Discussion of Ryan Trecartin’s work usually brims with a recurring set of buzz words: nonlinear, hyperactive, cut-up, frenetic. Any Ever, the Los Angeles-based artist’s latest exhibition at MoMA PS1, retains the psychedelic schtick that characterizes earlier works but adds higher production values and an expanded cast of actors.
New York, I feel your pain. You’re hemorrhaging under the weight of your artistic success and accomplishments, bleeding out talent like Jackson Pollock after the car crash. I know it’s hard to keep all your children around while the rents keep rising and the scene gets hyped into the next century while it struggles to hold on to what it had in the last. Times are tough! But your loss is Louisiana’s gain …
Artist Jules de Balincourt has achieved considerable recognition in the last six years since his inclusion in Greater New York at PS 1 in 2005. I love that he’s still involved in his community, and his selection of artists for his Itinerant Ones show at the Storefront in Bushwick seemed like a kind of intimate snapshot of a corner of the Brooklyn art scene. The end result, however, is a different story.
From L to R: Marianne Vitale, “Model for Burning Bridge (1)” (2011), reclaimed lumber, 68 x 18 x 22; Yamini Nayar, “Strange Event” (2009), c-print, 30 x 40; Leah Beeferman, “Journey into the unknown machines attempt a construction of the skies” (2010), digital animation with sound (All photos by author) Some people look at the […]
150 years after the conflict began, the Civil War provides the subject matter for a group show at the Good Children Gallery in New Orleans. But far from being a mere exercise in nostalgia,”Grant v. Lee”, curated by Sophie Lvoff, gave artists the opportunity to “gently and subtly evoke the times and culture of the Civil War while bringing up significant questions about race and nationalism that we continue to ask today.”
Following the passage of the same-sex marriage bill in New York and a recent weekend of LGBT pride, it just felt right to attend curator Bradford Nordeen’s “Dirty Looks.” The series is a monthly platform for experimental queer film and video that Nordeen affectionately describes as “roaming”—June’s event was held at P.P.O.W. Gallery in Chelsea, though it takes place in various venues across the city.
The Marie Walsh Sharpe Art Foundation’s “Space Program” offers seventeen emerging artists a year’s worth of studio space and a summer show in DUMBO. Here’s a look.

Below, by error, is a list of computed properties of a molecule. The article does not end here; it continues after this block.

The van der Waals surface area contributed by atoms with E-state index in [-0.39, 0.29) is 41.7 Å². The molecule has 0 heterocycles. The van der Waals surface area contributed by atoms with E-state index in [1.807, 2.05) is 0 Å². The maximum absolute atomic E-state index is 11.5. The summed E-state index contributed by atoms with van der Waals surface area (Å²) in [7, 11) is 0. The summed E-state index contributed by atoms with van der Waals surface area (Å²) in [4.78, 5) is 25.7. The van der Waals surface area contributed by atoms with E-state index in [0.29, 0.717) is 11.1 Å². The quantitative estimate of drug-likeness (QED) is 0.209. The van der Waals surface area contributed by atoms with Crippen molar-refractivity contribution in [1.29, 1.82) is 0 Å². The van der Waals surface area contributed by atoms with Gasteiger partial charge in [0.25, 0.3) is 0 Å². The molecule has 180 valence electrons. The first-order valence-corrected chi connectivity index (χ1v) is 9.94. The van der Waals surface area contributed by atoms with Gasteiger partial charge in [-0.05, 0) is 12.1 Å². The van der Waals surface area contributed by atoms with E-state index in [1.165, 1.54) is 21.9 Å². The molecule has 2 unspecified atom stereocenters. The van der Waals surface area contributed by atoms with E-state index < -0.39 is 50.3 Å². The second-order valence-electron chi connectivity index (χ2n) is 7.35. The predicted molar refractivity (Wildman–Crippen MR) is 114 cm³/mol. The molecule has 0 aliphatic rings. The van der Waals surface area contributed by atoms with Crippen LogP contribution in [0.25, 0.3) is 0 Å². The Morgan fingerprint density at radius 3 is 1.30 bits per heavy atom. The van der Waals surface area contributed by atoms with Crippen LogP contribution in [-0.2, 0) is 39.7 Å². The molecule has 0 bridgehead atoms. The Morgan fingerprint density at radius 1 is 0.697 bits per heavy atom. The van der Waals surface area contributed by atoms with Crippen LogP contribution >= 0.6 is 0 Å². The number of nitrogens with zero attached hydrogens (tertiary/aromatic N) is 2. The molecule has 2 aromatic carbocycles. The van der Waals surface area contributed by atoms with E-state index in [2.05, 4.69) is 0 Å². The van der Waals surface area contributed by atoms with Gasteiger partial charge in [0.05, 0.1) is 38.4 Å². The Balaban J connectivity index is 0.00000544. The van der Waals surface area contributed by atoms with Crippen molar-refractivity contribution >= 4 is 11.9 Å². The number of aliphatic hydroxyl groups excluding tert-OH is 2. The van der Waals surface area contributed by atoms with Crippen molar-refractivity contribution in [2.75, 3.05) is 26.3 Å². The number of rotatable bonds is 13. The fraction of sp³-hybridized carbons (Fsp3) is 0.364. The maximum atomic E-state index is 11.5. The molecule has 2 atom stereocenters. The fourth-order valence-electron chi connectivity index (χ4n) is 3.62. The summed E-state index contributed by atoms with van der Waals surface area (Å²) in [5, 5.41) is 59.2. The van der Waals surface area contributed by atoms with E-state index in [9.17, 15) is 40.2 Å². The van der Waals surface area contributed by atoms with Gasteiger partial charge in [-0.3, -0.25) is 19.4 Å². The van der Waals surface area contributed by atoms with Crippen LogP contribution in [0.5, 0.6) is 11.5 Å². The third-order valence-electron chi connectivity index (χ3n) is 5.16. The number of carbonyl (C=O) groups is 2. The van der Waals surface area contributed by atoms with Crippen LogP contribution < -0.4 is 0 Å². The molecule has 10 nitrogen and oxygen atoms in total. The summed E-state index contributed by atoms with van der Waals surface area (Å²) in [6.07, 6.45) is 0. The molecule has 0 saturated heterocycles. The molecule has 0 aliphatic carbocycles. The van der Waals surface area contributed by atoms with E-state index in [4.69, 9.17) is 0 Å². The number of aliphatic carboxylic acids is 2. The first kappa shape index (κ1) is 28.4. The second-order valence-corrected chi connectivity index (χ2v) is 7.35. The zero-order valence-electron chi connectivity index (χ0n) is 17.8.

Birdsong, the local Williamsburg zine now in its 15th issue, is a blend of short stories, poems, drawings, collages and photographs: it is primarily a literary magazine that features artwork woven between each written piece. Birdsong’s appeal can be summed up nicely by the resumes of the artists and writers who contribute to it …
Art as a messenger of belief is nothing new. From the obvious ostentatious examples like the Sistine Chapel, to the much more ephemeral Buddhist sand mandalas, faith has often driven artistic creation. Yet, can art be a system of belief in itself? The artists in Architecture of Devotion at the Gowanus Ballroom definitely put a lot of faith in their own creative views as they all respond to this history of artistic devotion.
Checking out the Chelsea gallery scene last week, my results were surprisingly mixed — from overly offbeat summer shows to nonsensical group exhibitions, the galleries just didn’t seem to have it together. But one thread did emerge in my wanderings. I discovered that Chelsea was having a brief love affair with big abstraction, wall-size pieces that dominated their respective art spaces. Works by Sol Lewitt, Keith Haring, Li Songsong and Garth Weiser all packed a refreshing amount of visual punch, brightening a hazy summer day.
Art21 has launched a new documentary series. Called New York Close Up, the series, according to Art21’s informative website, “provides an intimate look at the next wave of artists- artists close up.” Clearly they’ve set the bar on clever titles. New York Close Up launched with a party at the Ace Hotel’s Liberty Hall last Thursday. While not as nice as fellow intern’s assignment at The Standard (screw you, Alex), it was still a fairly fancy party filled with very attractive people sipping very expensive drinks. I brought “a photographer” aka my friend Laura, in order to avoid standing by myself not talking to anyone. Instead, we stood together and didn’t talk to anyone. After a half hour-long search for one of the overworked waitresses, we were finally able to order some nasty raspberry Stoli for eleven bucks each. The lack of open bar was devastating.
The artistic avant garde is often a pretty insular group — when you’re doing something new, odds are that few people besides your immediate friends and collaborators know what’s up. A jewel box of an exhibition at the Boston Museum of Fine Arts proves just how small the art world is with Modernist Photography 1910-1950, a show that’s just as much about the aesthetic (and physical) interrelationships between artists as it is about the advent of modernist photography in the United States.